Magazine Publishing: Key Takeaways
Adoption of DPS: Active Interest Media (publisher of Backpacker) initiated a competition a few years ago to see which title could publish onto the iPad first. Evidently, the Backpacker team won. Cerretani’s team continues to push the envelope with our platform. At Prometheus, the creatives were champions of DPS, and because of their enthusiasm for the platform, they were willing to stay up late at night to figure out how to use it.
Production: Neither publisher has hired new employees to create the digital magazine. Instead, both have built in efficiencies to deliver the print and digital magazine at the same time. While templates are helpful, both publishers indicated that the mindset of the production team has shifted to include both digital and print.
Advertising: Backpacker and Prometheus encourage other publishers to sponsor special editions and magazine launches. Advertisers love being spotlighted in special issues.
In-app marketing: Readers love special editions and back issues. Backpacker said that it was worth investing in PDF replicas of back issues since they are popular with existing iPad readers.
Newspapers in the US are on the decline right now and the entire industry is seeing explosive growth via the digital offerings. The New York Times is the current poster child of implementing a solid paywall strategy and seeing the largest gains. Currently, 20% of all newspaper circulation in the US is now digital.
The entire newspaper industry a slight decline by 0.7%, according to a recent poll by Alliance for Audited Media. The saving grace to most the newspaper industry was The New York Times, which saw a total digital subscriber base of 1,865,318 people. It had recently surpassed the USA Today in terms of the increased visibility of its brand.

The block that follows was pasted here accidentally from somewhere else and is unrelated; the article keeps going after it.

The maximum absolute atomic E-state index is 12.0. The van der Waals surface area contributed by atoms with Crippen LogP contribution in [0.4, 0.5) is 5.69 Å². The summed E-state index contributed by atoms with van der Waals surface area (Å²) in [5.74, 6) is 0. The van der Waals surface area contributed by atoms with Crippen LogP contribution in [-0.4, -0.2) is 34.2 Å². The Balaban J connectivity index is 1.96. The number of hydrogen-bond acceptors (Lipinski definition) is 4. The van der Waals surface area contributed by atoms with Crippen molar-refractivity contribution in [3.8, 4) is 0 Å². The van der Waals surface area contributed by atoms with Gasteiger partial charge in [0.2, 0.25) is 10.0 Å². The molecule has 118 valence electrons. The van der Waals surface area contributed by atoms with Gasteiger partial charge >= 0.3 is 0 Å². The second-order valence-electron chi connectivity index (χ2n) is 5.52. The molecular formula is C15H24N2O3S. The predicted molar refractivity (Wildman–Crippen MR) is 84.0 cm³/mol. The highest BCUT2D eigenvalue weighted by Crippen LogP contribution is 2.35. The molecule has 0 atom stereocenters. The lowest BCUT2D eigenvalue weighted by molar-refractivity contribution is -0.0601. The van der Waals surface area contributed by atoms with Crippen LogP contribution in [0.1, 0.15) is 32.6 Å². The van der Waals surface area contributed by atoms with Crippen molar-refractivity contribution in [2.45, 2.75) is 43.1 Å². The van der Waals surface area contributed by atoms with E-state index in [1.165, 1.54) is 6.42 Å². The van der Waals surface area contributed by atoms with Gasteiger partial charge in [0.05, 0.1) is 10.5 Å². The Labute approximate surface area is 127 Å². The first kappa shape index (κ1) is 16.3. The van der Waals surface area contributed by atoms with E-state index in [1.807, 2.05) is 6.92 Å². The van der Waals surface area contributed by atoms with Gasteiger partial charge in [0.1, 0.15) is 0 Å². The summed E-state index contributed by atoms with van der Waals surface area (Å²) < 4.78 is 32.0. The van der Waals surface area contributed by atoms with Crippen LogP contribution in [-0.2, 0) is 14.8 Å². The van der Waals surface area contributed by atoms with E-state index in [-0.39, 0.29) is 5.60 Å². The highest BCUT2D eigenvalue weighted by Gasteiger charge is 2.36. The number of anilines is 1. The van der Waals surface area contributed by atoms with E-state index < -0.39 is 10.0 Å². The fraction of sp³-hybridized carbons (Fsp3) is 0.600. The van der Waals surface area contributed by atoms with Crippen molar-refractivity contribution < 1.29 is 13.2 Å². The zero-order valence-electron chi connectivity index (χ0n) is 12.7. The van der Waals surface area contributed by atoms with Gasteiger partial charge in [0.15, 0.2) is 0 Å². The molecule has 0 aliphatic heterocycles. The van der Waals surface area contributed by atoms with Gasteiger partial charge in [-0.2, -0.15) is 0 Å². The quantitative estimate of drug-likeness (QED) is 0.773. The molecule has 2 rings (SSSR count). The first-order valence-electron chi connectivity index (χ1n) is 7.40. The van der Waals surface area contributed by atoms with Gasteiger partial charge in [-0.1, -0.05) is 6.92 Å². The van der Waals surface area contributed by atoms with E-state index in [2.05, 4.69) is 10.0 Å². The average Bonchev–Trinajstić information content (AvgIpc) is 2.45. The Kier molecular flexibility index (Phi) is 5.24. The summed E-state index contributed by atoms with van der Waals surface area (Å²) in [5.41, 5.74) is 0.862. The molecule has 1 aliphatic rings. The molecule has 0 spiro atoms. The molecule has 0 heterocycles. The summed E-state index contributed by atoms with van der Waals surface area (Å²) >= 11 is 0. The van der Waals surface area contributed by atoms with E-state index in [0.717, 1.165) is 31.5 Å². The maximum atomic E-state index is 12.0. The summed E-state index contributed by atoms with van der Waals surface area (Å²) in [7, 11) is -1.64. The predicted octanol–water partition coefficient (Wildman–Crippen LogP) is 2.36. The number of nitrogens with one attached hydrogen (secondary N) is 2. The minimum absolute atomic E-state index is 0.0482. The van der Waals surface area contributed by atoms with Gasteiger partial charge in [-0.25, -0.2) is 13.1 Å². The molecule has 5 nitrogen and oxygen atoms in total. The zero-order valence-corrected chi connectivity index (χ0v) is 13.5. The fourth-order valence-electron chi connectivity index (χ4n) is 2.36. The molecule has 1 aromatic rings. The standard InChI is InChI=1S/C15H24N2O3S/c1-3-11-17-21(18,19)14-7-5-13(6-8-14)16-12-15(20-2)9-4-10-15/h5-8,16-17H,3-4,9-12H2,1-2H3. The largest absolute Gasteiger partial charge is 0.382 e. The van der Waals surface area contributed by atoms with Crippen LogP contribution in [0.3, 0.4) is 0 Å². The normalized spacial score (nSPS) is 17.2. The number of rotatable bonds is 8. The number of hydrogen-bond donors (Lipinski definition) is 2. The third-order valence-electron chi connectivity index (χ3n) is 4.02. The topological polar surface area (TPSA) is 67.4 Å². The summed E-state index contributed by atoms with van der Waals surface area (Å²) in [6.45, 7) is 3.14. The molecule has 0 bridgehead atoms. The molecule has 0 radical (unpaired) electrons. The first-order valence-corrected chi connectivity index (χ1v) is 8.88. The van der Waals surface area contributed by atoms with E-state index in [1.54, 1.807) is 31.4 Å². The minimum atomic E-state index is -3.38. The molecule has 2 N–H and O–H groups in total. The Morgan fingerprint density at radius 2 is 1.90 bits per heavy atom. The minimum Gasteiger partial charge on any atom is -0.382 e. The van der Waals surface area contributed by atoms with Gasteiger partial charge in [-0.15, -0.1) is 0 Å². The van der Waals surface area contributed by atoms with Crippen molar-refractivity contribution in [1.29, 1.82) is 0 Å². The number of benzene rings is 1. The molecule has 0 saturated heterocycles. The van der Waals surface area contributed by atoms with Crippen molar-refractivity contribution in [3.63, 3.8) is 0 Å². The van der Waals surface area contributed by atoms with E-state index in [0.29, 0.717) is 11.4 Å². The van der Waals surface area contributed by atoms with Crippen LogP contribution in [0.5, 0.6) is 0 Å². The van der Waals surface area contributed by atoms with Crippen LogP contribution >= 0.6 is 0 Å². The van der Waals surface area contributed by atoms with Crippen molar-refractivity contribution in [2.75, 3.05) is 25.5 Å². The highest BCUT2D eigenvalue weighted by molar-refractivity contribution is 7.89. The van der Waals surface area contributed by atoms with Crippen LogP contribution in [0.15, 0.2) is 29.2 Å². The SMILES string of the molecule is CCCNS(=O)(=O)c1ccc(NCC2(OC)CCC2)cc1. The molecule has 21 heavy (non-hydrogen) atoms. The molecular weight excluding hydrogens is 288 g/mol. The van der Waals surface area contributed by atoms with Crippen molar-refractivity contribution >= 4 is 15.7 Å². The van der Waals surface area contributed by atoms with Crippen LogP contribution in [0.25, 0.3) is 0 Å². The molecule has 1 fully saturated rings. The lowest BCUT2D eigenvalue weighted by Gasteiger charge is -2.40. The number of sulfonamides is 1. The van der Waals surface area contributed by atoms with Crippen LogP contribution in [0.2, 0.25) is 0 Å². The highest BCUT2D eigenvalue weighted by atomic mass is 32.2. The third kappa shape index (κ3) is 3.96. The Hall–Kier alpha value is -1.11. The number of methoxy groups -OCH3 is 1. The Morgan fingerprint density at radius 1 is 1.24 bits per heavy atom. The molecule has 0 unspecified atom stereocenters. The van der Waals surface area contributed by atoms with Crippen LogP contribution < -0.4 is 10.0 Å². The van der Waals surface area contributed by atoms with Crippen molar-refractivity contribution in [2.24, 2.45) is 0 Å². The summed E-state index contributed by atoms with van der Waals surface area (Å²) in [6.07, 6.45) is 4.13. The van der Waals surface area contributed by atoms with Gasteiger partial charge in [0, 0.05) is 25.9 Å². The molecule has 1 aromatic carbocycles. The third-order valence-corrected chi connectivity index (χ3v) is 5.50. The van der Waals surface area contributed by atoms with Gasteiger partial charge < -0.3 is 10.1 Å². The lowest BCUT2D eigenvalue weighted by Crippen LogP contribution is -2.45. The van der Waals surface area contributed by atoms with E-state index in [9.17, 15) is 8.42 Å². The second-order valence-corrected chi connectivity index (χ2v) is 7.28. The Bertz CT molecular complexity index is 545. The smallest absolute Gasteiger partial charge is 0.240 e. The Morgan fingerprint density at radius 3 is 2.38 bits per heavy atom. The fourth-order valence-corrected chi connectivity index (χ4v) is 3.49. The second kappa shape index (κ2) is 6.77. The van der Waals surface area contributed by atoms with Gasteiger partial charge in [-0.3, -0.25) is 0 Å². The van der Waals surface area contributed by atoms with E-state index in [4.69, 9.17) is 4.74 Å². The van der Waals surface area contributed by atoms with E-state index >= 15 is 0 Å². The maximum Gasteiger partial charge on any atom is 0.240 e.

As explained in this article, the New York Times, USA Today, and the Wall Street Journal currently lead the entire digital newspaper segment by a long-shot. They all have an active subscription base of at least 1.5 million people. The competition basically evens out at 300,000.
One of the most interesting aspects about the 593 companies that contributed their data was the decreased interest in Replica Editions, due to the preference of using apps. Replicas are basically the digital mirror images of the printed edition. You see local advertising, crossword puzzles, obituaries, and much more. The digital editions, as found in apps, often have a very image and text heavy format, but are designed for tablets and smartphones. This gives readers an inherent advantage over just visiting the website. Some apps allow the newspaper to be read aloud, or give new abilities to edit the font size, font type, or margins.